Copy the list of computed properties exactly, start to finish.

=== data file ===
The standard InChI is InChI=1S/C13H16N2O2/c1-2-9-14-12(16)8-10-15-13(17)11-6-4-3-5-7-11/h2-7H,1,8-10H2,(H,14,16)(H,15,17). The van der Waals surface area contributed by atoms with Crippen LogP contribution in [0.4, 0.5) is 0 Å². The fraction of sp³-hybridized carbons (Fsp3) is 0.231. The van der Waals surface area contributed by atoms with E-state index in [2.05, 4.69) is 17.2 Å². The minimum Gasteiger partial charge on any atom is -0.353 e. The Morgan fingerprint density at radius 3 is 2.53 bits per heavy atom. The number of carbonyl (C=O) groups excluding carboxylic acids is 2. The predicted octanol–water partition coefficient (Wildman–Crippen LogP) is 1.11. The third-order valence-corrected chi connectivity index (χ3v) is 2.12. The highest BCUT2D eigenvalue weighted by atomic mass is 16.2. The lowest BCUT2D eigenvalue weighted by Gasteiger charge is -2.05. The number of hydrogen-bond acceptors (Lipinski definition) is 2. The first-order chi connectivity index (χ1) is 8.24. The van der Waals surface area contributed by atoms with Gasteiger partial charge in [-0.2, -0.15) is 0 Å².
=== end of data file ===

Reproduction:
The standard InChI is InChI=1S/C13H16N2O2/c1-2-9-14-12(16)8-10-15-13(17)11-6-4-3-5-7-11/h2-7H,1,8-10H2,(H,14,16)(H,15,17). The van der Waals surface area contributed by atoms with Crippen LogP contribution in [0.4, 0.5) is 0 Å². The fraction of sp³-hybridized carbons (Fsp3) is 0.231. The van der Waals surface area contributed by atoms with E-state index in [2.05, 4.69) is 17.2 Å². The minimum Gasteiger partial charge on any atom is -0.353 e. The Morgan fingerprint density at radius 3 is 2.53 bits per heavy atom. The number of carbonyl (C=O) groups excluding carboxylic acids is 2. The predicted octanol–water partition coefficient (Wildman–Crippen LogP) is 1.11. The third-order valence-corrected chi connectivity index (χ3v) is 2.12. The highest BCUT2D eigenvalue weighted by atomic mass is 16.2. The lowest BCUT2D eigenvalue weighted by Gasteiger charge is -2.05. The number of hydrogen-bond acceptors (Lipinski definition) is 2. The first-order chi connectivity index (χ1) is 8.24. The van der Waals surface area contributed by atoms with Gasteiger partial charge in [-0.2, -0.15) is 0 Å².